New BV library would house community’s growing needs

Friday, November 30, 2018

Usage of the Berryville Public Library has doubled since 2000, said library director Julie Hall, but the facility has not been expanded since 1990.

“It’s feeling its age in many ways,” she said.

Hall informed the Carroll County Quorum Court on Monday, Nov. 19, that the library’s board of directors has identified a potential location for a new building. She said they have narrowed it down to a lot of land across from the city pool.

“It’s city-owned, and we feel it would be an ideal location for a new library,” Hall said, “if and when we could raise enough money to build one.”

To accomplish that goal, she said the library board will have to develop a capital fundraising campaign.

“We’re a county department, so all of our funding for operations comes through the county,” Hall said. “There’s a small part of everyone’s property tax that’s dedicated to the public libraries. Berryville gets a portion of that. It’s split between the other libraries in Carroll County.”

Those funds are only for operations and maintenance of current facilities, she said, so new facilities can only be purchased or built with private funds.

“For us to be able to raise money, we need to have specific plans, and a specific location is the first step,” Hall said. “Hopefully, we will have more specific plans of what a new library could look like in the next year so that when people donate money they know what they’re donating money for.”

The main objective at the moment, she said, is to raise awareness about how many people use the Berryville Library and all of the things they are using it for. She said the library is averaging about 90,000 visitors a year.

“People are coming here for all sorts of reasons,” Hall said.

These reasons include recreational services and checking out items such as books, magazines, DVDs, video games and more, she said.

“They’re also coming for programs,” she said. “We’re offering over 500 programs. We have over 10,000 people participating in those programs from ages zero to well into their 90s.”

Some of these programs are traditional library events, like storytimes and free movies, but Hall said the library staff has also been intentional in offering programs that allow people to explore the principles of design thinking.

“It’s kind of what inventors use to create that next new invention,” she said. “It expands opportunities in that way. I see them as coming here to take a step toward their future goals.”

For many, Hall said, the library can serve as an office center, a job center and a legal center.

“There’s lots of faxing and printing going on here,” she said. “At least 10 people come in a month, and I proctor tests for professional licensures. It’s daily that people are coming in here to fill out online job applications or fax timesheets. Lots of people have employers in Harrison, Rogers and Springfield. If they couldn’t come here and fax their timesheets they’d have to drive over there just to get paid.”

She said people also come in to ask for help on how to find a job, how to create or write a resume and how to connect with the workforce development center in Harrison.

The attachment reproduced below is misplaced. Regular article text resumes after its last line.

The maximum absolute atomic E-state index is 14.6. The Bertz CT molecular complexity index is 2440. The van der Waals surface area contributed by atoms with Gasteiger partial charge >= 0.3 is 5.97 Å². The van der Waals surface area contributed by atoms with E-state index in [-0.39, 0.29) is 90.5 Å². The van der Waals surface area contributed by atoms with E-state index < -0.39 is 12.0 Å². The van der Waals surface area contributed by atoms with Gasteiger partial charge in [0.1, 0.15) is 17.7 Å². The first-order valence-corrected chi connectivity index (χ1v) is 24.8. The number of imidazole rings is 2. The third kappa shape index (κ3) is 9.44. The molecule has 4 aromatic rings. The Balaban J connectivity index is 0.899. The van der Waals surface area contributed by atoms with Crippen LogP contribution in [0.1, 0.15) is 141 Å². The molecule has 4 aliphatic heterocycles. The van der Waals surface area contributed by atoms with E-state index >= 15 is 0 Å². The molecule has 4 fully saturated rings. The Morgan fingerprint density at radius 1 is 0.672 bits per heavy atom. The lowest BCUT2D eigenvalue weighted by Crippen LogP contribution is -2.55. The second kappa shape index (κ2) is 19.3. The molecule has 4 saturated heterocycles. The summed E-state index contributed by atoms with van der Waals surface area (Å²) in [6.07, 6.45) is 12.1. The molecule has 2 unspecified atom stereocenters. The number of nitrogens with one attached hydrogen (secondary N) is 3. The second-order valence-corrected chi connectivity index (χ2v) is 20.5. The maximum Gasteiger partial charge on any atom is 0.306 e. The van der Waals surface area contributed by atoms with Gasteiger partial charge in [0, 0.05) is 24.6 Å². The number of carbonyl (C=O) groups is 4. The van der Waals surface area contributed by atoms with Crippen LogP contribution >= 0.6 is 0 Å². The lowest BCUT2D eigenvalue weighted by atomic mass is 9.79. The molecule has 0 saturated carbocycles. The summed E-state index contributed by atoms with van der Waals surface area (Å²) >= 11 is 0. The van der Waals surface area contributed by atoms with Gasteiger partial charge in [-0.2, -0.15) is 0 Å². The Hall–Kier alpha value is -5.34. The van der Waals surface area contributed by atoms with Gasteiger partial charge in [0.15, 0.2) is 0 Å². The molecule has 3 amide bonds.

“I can’t tell you how many people come here when they have to research specific legal issues that they’re dealing with,” Hall said. “They come here to find information or print off legal forms they need. It’s not so fun, but it’s helping them with the future.”

She said volunteers also come in to help people file taxes, fill out immigration paperwork, learn English and learn to read. She said the library has issued 2,500 new library cards in the last five years.

“We only see future usage growing,” Hall said. “We try to add more programs, materials and resources, but we are literally running out of space to do that. We try to squeeze as many opportunities as we can into this space, but if we had more space we really do think that we could have even better materials and resources to meet those future needs.”

She said more space would allow library patrons to have more privacy while using the computers for legal matters or job applications, and it would allow the library to set up dedicated spaces for a job resource center, homeschooling resources and developmentally appropriate spaces.

“We basically shelve from floor to ceiling,” Hall said. “That’s not good for young kids or anyone who has trouble reaching or bending, which does make a lot of our collection inaccessible to a good portion of our community.”

She continued, “We have to help them access it, but that’s only for the people who are willing to ask for help. It’s not empowering when you have to ask for help to even browse.”

As the economy grows, Hall said she would also like the Berryville Library to become a tool-lending library.

“And not only traditional tools but also business tools you may only need a few times a year as a small business,” she said. “You could access them here, whether it’s extra tablets, a 3-D printer or cameras.”

Hall continued, “All of that could be possible if we had the space to have it properly stored and displayed. We’re kind of looking to the future needs of Berryville, and the library has a role to play in our future growth. For that, we just need more space.”

People interested in helping the Berryville Public Library reach its goal can become members of the Friends of the Berryville Library group, which holds board meetings at 6 p.m. the first Thursday of each month.

“They’re the people really supporting the needs of our library now and into the future,” Hall said. “It’s not a lot of meetings or a lot of time, but it could be a big show of support. People can get involved as much or as little as they want.”

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